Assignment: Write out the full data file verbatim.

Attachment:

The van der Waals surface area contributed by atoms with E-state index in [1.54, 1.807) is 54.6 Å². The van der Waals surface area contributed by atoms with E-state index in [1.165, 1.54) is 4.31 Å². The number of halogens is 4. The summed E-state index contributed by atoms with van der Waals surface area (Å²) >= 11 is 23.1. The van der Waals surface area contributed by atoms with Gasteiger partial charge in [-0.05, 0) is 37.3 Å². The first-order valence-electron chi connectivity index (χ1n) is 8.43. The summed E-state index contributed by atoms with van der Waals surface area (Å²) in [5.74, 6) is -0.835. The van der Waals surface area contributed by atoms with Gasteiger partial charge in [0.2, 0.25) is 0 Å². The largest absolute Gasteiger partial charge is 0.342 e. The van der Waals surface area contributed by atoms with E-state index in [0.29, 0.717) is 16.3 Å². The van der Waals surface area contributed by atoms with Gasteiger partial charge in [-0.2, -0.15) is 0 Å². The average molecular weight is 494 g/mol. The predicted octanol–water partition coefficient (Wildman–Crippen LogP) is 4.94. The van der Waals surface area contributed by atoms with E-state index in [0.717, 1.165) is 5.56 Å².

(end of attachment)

The van der Waals surface area contributed by atoms with E-state index in [1.54, 1.807) is 54.6 Å². The van der Waals surface area contributed by atoms with E-state index in [1.165, 1.54) is 4.31 Å². The number of halogens is 4. The summed E-state index contributed by atoms with van der Waals surface area (Å²) >= 11 is 23.1. The van der Waals surface area contributed by atoms with Gasteiger partial charge in [-0.05, 0) is 37.3 Å². The first-order valence-electron chi connectivity index (χ1n) is 8.43. The summed E-state index contributed by atoms with van der Waals surface area (Å²) in [5.74, 6) is -0.835. The van der Waals surface area contributed by atoms with Gasteiger partial charge in [0.2, 0.25) is 0 Å². The largest absolute Gasteiger partial charge is 0.342 e. The van der Waals surface area contributed by atoms with E-state index in [0.29, 0.717) is 16.3 Å². The van der Waals surface area contributed by atoms with Gasteiger partial charge in [-0.2, -0.15) is 0 Å². The average molecular weight is 494 g/mol. The predicted octanol–water partition coefficient (Wildman–Crippen LogP) is 4.94. The van der Waals surface area contributed by atoms with E-state index in [0.717, 1.165) is 5.56 Å².